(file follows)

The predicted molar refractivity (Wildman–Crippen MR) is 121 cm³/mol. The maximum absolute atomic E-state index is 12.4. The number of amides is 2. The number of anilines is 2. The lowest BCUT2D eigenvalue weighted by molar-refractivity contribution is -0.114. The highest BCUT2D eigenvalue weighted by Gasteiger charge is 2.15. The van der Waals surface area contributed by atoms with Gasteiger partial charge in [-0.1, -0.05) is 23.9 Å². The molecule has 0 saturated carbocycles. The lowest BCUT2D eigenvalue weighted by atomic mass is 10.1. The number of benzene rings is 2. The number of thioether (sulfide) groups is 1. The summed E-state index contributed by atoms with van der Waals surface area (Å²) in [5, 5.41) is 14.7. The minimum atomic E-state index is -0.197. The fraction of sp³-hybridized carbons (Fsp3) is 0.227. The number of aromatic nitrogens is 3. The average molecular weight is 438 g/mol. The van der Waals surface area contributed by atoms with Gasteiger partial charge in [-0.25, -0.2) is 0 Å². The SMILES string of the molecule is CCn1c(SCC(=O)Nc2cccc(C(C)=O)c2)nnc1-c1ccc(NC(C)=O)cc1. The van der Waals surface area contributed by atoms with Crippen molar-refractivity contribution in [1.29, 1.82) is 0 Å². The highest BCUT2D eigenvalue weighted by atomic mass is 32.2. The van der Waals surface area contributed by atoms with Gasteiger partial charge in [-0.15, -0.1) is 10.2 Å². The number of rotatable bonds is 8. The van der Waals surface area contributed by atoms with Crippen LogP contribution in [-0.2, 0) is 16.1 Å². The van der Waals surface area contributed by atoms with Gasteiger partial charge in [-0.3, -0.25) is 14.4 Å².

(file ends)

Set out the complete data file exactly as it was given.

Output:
The predicted molar refractivity (Wildman–Crippen MR) is 121 cm³/mol. The maximum absolute atomic E-state index is 12.4. The number of amides is 2. The number of anilines is 2. The lowest BCUT2D eigenvalue weighted by molar-refractivity contribution is -0.114. The highest BCUT2D eigenvalue weighted by Gasteiger charge is 2.15. The van der Waals surface area contributed by atoms with Gasteiger partial charge in [-0.1, -0.05) is 23.9 Å². The molecule has 0 saturated carbocycles. The lowest BCUT2D eigenvalue weighted by atomic mass is 10.1. The number of benzene rings is 2. The number of thioether (sulfide) groups is 1. The summed E-state index contributed by atoms with van der Waals surface area (Å²) in [5, 5.41) is 14.7. The minimum atomic E-state index is -0.197. The fraction of sp³-hybridized carbons (Fsp3) is 0.227. The number of aromatic nitrogens is 3. The average molecular weight is 438 g/mol. The van der Waals surface area contributed by atoms with Gasteiger partial charge in [-0.25, -0.2) is 0 Å². The SMILES string of the molecule is CCn1c(SCC(=O)Nc2cccc(C(C)=O)c2)nnc1-c1ccc(NC(C)=O)cc1. The van der Waals surface area contributed by atoms with Crippen molar-refractivity contribution in [1.29, 1.82) is 0 Å². The highest BCUT2D eigenvalue weighted by atomic mass is 32.2. The van der Waals surface area contributed by atoms with Gasteiger partial charge in [-0.15, -0.1) is 10.2 Å². The number of rotatable bonds is 8. The van der Waals surface area contributed by atoms with Crippen LogP contribution in [-0.2, 0) is 16.1 Å². The van der Waals surface area contributed by atoms with Gasteiger partial charge in [-0.3, -0.25) is 14.4 Å².